By Ray Hill

Virtually anything can happen in politics.  The fight for one man, one vote had finally brought about a change in reapportionment, giving urban counties more representation, since districts were drawn according to population.  The rural domination of Tennessee’s legislature was over.  Still, the rural bloc in the legislature would remain a potent force, largely because those legislators tended to stay in office, accrue seniority and many of them made themselves experts on parliamentary procedure.  Urban legislators, for the most part, tended not to serve as long and did not bother to acquaint themselves with the rules.

With reapportionment, political change came with more Republicans being elected to the state legislature.  As the 1969 session of the Tennessee House of Representatives opened, a great deal of attention was focused upon a seventy-three-year-old freshman legislator from West Point, Tennessee.  West Point is a hamlet in Lawrence County with a population of 151 people.  It is the 439th most populated city in the State of Tennessee out of 499 municipalities.  The 1968 election saw Richard Nixon and Hubert Humphrey running for the presidency, along with Governor George Wallace of Alabama seeking election as president as a third-party candidate.  Richard Nixon had carried Tennessee in 1960 against John F. Kennedy and had been on the GOP ticket when Dwight D. Eisenhower had carried the Volunteer State in 1952 and 1956.  Nixon carried Tennessee once again in 1968.  The surprise was Humphrey ran a poor third with Governor Wallace carrying much of West Tennessee.  Four Republican congressmen, Jimmy Quillen, John Duncan, Bill Brock and Dan Kuykendall, were all reelected.  So were Democrats Joe L. Evins, Dick Fulton, Robert “Fats” Everett, Bill Anderson and Ray Blanton.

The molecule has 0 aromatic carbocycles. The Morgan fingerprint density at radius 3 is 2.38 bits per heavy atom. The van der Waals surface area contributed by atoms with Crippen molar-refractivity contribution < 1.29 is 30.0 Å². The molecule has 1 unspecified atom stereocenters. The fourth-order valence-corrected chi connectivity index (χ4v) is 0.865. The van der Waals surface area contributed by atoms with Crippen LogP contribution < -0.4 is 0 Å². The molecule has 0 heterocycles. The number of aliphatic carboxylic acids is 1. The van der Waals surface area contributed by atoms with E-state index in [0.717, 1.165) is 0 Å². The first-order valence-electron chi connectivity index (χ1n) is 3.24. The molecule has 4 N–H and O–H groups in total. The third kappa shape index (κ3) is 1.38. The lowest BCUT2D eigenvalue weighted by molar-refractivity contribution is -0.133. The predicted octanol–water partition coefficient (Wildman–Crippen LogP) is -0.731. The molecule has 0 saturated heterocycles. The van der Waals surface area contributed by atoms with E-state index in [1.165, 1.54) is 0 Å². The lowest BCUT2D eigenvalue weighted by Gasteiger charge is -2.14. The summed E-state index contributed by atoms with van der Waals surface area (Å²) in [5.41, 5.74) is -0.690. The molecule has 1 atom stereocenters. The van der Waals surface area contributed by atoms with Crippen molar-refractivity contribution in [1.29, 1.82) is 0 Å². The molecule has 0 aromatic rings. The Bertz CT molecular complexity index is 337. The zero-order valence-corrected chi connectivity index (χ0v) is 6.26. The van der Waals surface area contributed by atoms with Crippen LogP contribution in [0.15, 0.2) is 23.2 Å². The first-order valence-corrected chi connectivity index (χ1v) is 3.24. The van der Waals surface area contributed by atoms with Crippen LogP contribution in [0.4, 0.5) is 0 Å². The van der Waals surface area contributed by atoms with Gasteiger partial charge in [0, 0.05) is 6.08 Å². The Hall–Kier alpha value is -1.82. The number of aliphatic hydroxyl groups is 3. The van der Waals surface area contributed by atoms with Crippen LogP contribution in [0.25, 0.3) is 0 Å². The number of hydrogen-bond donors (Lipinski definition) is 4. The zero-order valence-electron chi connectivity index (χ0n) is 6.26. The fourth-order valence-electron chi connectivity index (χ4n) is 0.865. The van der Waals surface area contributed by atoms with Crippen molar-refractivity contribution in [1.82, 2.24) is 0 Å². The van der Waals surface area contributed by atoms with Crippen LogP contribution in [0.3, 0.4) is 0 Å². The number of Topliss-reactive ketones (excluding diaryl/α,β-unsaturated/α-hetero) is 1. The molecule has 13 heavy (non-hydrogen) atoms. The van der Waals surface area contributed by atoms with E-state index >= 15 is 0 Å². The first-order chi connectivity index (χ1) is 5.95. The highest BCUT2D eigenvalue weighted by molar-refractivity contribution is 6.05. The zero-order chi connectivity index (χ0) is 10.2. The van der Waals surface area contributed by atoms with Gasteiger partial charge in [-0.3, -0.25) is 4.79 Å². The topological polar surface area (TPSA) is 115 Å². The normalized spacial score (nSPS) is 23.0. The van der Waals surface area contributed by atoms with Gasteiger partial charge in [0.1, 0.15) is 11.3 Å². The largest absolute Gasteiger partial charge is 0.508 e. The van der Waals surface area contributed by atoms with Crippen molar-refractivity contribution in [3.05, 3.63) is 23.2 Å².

While every election brings along a surprise in an outcome, most observers were shocked when the state legislature appeared to be literally split down the middle.  Republicans had won their greatest legislative victory in Tennessee’s history up to that point, winning 49 seats.  The Democrats also had won 49 seats and immediately people began speculating the balance of power was held by J. P. Kimbrell, who had been elected to office as an Independent.